THEY LITERALLY JUST SHOW UP AT YOUR DOOR, knock-knock, and hand you bags of lobster. Bag of steaming lobster, fresh from the pot. That’s what we’ve got going on around here in Kennebunkport. Oddly it was a free bag too. We’re still curious about that one. Maybe lobster vendors are the drug dealers in these parts and the first one is courtesy on the house, er wharf. You know, hook and reel. Between this and the 2-pound block of Amish butter Sarah’s taking down like a bowl of ice cream, she says this was a Mother’s Day to remember.
If Eric’s got the pointer finger, it’s because Mommy found a pair of lobsters in a bag, and finally he has new aquatic friends to play with.
Eric looked on with disgust while Ira eyed the corner lobster with suspicion. He asked if it was still alive. With a knife in hand, Sarah gave our kids their first discussion on death. As parents, we skipped the goldfish “flush” talk and went directly to this.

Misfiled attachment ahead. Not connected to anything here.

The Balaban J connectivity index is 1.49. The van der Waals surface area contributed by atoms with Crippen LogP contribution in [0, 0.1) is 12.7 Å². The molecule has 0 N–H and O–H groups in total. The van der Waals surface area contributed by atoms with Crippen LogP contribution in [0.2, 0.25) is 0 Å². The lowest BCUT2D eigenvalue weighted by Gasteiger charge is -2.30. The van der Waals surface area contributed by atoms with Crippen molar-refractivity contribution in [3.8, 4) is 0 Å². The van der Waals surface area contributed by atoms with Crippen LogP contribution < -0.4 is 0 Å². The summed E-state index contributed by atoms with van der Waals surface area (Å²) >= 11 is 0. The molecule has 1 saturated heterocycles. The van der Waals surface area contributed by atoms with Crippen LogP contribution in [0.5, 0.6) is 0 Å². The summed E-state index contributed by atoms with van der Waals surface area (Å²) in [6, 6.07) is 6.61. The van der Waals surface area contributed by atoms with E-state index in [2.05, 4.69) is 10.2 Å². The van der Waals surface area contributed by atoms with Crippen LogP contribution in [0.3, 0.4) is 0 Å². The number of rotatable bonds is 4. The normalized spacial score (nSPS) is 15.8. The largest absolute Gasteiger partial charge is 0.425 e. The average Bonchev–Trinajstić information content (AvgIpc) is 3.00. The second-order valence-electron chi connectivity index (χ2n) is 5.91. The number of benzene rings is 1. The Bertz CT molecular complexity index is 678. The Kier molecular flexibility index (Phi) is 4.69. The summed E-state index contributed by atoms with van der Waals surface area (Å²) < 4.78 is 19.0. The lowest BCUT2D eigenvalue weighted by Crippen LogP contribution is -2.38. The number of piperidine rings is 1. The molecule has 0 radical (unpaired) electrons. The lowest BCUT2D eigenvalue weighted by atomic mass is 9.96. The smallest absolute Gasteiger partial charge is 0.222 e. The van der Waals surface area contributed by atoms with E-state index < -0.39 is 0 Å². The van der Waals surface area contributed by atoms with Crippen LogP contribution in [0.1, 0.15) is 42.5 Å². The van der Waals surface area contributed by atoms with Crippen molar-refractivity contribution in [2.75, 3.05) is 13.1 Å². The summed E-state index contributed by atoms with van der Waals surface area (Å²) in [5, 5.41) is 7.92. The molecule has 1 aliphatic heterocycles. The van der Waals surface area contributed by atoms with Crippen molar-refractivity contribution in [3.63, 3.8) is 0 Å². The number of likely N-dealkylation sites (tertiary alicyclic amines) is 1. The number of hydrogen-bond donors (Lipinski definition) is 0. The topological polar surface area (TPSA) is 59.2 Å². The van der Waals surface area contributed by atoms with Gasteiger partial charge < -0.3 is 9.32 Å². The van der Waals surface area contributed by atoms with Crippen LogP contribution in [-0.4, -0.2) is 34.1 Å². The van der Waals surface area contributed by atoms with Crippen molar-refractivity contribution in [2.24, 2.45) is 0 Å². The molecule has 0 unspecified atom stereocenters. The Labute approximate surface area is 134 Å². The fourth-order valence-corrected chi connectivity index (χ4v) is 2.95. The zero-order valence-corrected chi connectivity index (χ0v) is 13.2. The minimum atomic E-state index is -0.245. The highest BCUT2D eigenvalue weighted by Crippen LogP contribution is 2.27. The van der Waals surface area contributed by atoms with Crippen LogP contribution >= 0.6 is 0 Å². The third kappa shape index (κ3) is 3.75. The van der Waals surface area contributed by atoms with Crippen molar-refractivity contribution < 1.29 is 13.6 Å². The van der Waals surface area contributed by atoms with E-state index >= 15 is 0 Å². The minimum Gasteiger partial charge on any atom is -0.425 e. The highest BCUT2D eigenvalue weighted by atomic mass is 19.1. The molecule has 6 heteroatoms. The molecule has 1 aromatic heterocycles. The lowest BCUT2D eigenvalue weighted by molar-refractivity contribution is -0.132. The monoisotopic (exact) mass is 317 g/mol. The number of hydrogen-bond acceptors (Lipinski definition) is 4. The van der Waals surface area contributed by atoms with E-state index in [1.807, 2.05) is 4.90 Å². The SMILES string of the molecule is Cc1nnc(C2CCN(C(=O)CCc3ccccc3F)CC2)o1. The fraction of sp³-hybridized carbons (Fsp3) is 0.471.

“What’s that?” Ira asked repeatedly, pointing at every part of the lobsters body. Aside from the “goldfish” talk, Ira also received a complete lesson in anatomy. Claw. Antennae. Eyes. Legs. Tail. He then spent the next thirty minutes, in-between sips from his juice box, repeatedly saying “Lobster,” yet pronouncing it like monster. He had that right. Nasty creatures. God placed them underwater for a reason.
Both kids refused to eat any of their lobster tail. Ira kept to the juice box. I can’t blame him. I kept to my wine. After almost half-an-hour of silently mourning for the death of his new play-friend, Eric succumbed to his mounting hunger and ate a claw.
Eric finished off his juice box while admiring his latest artwork on the window. It kind of looks like a lobster. They could have been such great friends.
Maranatha from Kennebunkport!